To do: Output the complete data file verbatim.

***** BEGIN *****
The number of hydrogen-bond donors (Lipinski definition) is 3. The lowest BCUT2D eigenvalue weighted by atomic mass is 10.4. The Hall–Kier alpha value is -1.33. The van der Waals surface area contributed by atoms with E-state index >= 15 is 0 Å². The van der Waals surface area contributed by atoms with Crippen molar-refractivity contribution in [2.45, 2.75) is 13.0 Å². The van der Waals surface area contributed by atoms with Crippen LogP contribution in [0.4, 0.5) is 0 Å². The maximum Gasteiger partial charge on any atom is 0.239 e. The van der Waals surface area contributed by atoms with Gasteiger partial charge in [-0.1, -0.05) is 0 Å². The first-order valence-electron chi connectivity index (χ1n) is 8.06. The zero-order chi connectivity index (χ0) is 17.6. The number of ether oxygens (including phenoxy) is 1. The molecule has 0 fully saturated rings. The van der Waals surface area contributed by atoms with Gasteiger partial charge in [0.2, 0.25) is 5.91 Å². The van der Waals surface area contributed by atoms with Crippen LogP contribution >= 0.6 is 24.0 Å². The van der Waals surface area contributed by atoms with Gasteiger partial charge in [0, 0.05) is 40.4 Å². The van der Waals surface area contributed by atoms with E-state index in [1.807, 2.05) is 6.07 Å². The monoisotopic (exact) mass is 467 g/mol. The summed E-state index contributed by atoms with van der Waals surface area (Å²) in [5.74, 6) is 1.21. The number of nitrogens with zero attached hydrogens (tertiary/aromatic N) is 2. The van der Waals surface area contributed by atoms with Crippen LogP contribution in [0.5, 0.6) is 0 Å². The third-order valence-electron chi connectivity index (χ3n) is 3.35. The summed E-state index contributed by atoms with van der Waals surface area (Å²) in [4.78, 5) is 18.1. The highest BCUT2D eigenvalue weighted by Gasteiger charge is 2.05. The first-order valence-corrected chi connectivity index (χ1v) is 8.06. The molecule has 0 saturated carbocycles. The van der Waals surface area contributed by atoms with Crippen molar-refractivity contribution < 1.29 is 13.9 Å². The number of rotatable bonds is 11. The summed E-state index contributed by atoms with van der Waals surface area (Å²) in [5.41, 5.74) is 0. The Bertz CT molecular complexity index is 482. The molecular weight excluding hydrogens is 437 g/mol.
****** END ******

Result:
The number of hydrogen-bond donors (Lipinski definition) is 3. The lowest BCUT2D eigenvalue weighted by atomic mass is 10.4. The Hall–Kier alpha value is -1.33. The van der Waals surface area contributed by atoms with E-state index >= 15 is 0 Å². The van der Waals surface area contributed by atoms with Crippen molar-refractivity contribution in [2.45, 2.75) is 13.0 Å². The van der Waals surface area contributed by atoms with Crippen LogP contribution in [0.4, 0.5) is 0 Å². The maximum Gasteiger partial charge on any atom is 0.239 e. The van der Waals surface area contributed by atoms with Gasteiger partial charge in [-0.1, -0.05) is 0 Å². The first-order valence-electron chi connectivity index (χ1n) is 8.06. The zero-order chi connectivity index (χ0) is 17.6. The number of ether oxygens (including phenoxy) is 1. The molecule has 0 fully saturated rings. The van der Waals surface area contributed by atoms with Gasteiger partial charge in [0.2, 0.25) is 5.91 Å². The van der Waals surface area contributed by atoms with Crippen LogP contribution >= 0.6 is 24.0 Å². The van der Waals surface area contributed by atoms with Gasteiger partial charge in [0, 0.05) is 40.4 Å². The van der Waals surface area contributed by atoms with E-state index in [1.807, 2.05) is 6.07 Å². The monoisotopic (exact) mass is 467 g/mol. The summed E-state index contributed by atoms with van der Waals surface area (Å²) in [5.74, 6) is 1.21. The number of nitrogens with zero attached hydrogens (tertiary/aromatic N) is 2. The van der Waals surface area contributed by atoms with Crippen LogP contribution in [0.5, 0.6) is 0 Å². The third-order valence-electron chi connectivity index (χ3n) is 3.35. The summed E-state index contributed by atoms with van der Waals surface area (Å²) in [4.78, 5) is 18.1. The highest BCUT2D eigenvalue weighted by Gasteiger charge is 2.05. The first-order valence-corrected chi connectivity index (χ1v) is 8.06. The molecule has 0 saturated carbocycles. The van der Waals surface area contributed by atoms with Crippen molar-refractivity contribution < 1.29 is 13.9 Å². The number of rotatable bonds is 11. The summed E-state index contributed by atoms with van der Waals surface area (Å²) in [5.41, 5.74) is 0. The Bertz CT molecular complexity index is 482. The molecular weight excluding hydrogens is 437 g/mol.